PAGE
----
Medical Billing and Coding Schools By State

Every single day, there are more and more people looking for a career change. Now, there is an answer in the medical profession. The abundance of growth in the medical sector has prompted the ongoing need for medical billers and coders. This essential part of the medical industry has opened up many new opportunities for those in search of a stable future. Options are far and wide for those who decide on a career in medical billing and coding.

Career Overview

Medical billing and coding pretty much go hand in hand as being skilled in one area typically means that same person is well-versed in the other area. Medical billers and coders are entrusted with maintaining precise records of medical services that have been rendered to patients. That includes the upkeep of a patient’s insurance information and medical history.

The coding part of the job refers to the codes that represent the medical histories and diagnoses of patients. These codes are also given to various treatments, diagnoses and tests given to patients. The data becomes coded and it is then added to billing invoices. There is also a responsibility for accuracy and confidentiality when creating any medical invoice or claim. This type of service is provided by using a sound knowledge of the billing and coding process.

The medical billing process is a rather complex one, particularly with so many insurance companies involved. Medical billers and coders sort through the complexities that come with the issuing of bills from companies like Medicaid and Medicare. Sorting through all those details enables a medical facility to run with extreme precision.

The high volume of business in the health care industry has led medical billers and coders to find work in hospitals, doctors’ offices, nursing homes, clinics and other types of facilities. Medical billers have a substantial responsibility to be certain that all patients are billed correctly. That is why professional medical billers and coders must be very detail oriented and extremely accurate.

While this kind of work is done in the medical industry, there are no actual clinical duties involved. For that reason, some medical billers and coders even work from home. An attention to detail and devotion to thoroughness are both necessary components of this particular job. There is also the ability to work independently while plenty of critical thinking is also involved.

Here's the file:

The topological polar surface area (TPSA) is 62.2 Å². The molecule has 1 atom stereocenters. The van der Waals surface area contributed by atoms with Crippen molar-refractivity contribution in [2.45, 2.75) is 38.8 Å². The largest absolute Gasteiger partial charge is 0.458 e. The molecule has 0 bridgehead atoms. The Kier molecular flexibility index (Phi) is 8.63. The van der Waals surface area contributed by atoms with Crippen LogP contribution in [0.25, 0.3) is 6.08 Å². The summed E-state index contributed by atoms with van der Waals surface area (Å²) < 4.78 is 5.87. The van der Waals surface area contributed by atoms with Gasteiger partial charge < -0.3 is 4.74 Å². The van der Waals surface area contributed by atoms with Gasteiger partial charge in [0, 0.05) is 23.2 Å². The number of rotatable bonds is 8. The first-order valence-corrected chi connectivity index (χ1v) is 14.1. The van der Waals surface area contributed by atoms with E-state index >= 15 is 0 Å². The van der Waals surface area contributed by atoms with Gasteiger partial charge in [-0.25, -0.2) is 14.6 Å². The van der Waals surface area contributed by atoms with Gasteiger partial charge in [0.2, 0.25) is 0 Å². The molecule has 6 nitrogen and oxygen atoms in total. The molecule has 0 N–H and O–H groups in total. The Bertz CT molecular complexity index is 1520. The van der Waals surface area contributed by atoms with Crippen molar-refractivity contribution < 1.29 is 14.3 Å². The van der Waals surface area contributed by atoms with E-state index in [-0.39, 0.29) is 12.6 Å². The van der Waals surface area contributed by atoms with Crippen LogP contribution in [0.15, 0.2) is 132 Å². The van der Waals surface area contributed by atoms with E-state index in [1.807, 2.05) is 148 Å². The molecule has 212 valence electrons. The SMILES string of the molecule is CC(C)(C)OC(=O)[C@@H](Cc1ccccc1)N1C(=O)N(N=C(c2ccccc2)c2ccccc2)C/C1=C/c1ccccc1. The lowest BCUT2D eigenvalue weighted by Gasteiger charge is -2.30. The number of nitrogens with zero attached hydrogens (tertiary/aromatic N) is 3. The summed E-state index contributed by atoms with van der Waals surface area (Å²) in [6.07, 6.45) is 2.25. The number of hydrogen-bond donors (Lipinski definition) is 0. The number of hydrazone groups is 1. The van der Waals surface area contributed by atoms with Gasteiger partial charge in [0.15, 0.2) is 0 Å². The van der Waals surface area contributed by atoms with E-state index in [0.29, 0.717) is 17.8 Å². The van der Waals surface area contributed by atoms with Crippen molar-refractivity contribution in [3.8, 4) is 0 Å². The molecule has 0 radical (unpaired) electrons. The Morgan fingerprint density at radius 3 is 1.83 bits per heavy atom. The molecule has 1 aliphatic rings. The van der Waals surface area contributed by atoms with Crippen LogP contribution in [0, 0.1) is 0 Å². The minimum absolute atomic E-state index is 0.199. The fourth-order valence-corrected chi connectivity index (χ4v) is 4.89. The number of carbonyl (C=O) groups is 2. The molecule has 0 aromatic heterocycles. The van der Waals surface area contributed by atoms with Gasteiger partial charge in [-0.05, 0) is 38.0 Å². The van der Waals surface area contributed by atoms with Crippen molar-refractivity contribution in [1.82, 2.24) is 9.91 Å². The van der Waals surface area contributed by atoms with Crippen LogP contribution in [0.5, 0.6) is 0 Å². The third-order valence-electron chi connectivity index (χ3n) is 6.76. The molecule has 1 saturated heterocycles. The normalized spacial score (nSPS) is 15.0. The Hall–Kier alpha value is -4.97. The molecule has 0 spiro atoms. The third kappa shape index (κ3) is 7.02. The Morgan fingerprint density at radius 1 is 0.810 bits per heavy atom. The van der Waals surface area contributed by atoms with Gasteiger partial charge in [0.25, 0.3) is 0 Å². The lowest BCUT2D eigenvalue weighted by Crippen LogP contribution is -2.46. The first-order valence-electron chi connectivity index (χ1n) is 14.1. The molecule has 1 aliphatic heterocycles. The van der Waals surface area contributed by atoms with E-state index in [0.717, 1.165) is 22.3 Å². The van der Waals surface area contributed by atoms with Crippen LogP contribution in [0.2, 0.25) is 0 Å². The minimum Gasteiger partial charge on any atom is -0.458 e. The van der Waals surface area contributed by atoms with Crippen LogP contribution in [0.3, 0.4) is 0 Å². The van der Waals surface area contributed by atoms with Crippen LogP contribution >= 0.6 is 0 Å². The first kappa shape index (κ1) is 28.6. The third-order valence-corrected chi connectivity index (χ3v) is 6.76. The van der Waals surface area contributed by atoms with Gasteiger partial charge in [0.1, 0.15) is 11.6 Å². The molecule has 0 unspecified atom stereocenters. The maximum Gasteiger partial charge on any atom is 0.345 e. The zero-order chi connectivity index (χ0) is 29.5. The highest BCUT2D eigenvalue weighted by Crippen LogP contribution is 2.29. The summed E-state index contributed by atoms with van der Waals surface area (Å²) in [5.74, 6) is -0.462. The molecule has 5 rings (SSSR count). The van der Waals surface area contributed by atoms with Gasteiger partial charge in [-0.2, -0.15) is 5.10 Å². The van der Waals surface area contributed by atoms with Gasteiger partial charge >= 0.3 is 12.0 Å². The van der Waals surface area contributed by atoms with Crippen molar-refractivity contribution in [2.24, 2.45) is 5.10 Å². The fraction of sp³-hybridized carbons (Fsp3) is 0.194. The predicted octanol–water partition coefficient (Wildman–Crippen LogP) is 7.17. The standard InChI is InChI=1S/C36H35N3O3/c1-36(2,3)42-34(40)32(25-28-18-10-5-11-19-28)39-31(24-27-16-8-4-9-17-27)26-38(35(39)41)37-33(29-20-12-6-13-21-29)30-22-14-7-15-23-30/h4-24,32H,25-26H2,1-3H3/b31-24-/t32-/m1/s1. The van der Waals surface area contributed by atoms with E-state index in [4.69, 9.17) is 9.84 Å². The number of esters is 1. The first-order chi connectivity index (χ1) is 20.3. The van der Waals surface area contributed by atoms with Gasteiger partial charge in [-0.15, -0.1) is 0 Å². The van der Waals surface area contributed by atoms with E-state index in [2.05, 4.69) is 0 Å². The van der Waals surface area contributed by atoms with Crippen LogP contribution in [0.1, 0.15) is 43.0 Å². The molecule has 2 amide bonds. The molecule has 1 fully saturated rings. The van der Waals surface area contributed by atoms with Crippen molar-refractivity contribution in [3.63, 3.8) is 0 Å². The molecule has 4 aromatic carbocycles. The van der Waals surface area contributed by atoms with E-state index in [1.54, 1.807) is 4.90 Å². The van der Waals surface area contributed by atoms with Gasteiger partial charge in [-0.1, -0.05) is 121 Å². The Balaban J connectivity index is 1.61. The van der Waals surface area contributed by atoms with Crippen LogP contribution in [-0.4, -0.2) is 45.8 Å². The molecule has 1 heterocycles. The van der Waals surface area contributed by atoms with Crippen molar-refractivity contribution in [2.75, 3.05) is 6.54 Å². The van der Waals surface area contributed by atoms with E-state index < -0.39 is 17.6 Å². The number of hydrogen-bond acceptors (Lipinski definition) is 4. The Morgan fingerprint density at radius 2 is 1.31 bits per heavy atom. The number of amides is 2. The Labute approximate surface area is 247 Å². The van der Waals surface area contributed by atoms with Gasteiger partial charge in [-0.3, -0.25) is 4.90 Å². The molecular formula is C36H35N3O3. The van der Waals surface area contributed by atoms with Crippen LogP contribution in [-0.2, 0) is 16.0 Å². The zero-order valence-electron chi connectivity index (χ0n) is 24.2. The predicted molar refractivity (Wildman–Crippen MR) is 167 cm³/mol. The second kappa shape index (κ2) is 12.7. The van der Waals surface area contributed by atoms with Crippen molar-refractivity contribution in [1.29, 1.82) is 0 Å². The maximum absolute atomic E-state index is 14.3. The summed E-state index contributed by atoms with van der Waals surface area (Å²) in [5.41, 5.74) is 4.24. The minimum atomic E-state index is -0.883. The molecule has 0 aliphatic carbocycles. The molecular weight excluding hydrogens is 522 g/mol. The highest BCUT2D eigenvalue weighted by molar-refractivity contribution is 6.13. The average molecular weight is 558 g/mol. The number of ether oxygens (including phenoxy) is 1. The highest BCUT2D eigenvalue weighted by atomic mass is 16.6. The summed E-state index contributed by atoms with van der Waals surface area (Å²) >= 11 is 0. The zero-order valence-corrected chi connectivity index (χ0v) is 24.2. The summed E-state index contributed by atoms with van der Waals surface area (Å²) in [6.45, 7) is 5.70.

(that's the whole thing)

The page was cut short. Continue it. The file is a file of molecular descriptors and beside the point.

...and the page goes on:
Education Requirements

Those looking to delve into a career in medical billing and coding must first acquire a high school diploma or GED equivalency. Candidates should have some experience in science and algebra as it helps transition to the coursework. There are no post-secondary credits needed to begin the educational process as a medical biller and coder.


Meeting State License Requirements

No state requires its medical billers and coders to obtain a specific license. While there are specific formats and guidelines to follow, state medical boards have not initiated any type of licensing mandates. There has also been no discussions indicating that will change anytime in the near future.


Medical Billing and Coding Certification Requirements

There is specific training that needs to be completed before companies will hire a new medical biller and coder. The precise nature of the job requires that all medical billers and coders be well versed in their particular area of expertise. Certification programs are offered by technical institutes, community colleges and vocational schools throughout the country. These programs teach all the intricacies of medical billing and coding.

Within these program curriculums, students learn extensive medical terminology along with proper insurance protocol. Several procedures involving medical billing and coding are also taught and are combined with the proper ways to manage computer databases.

States do not make it a requirement for medical billers and coders to hold a certification, although most employers will demand some type of formal training before hiring new employees. An Associate’s Degree also doubles as an acceptable form of certification. The importance of this job typically deters employers from hiring any non-certified medical billers and coders.


Job Prospects and Potential Pay

The U.S. Bureau of Labor Statistics classifies medical billers and coders as medical records and health information technicians. It also lists their average salary at $34,410 per year. Salaries differ according to state as some annual pay rates can exceed $48,000. The job outlook is very promising for medical billers and coders as there is expected to be 30,000 new jobs in the next decade.



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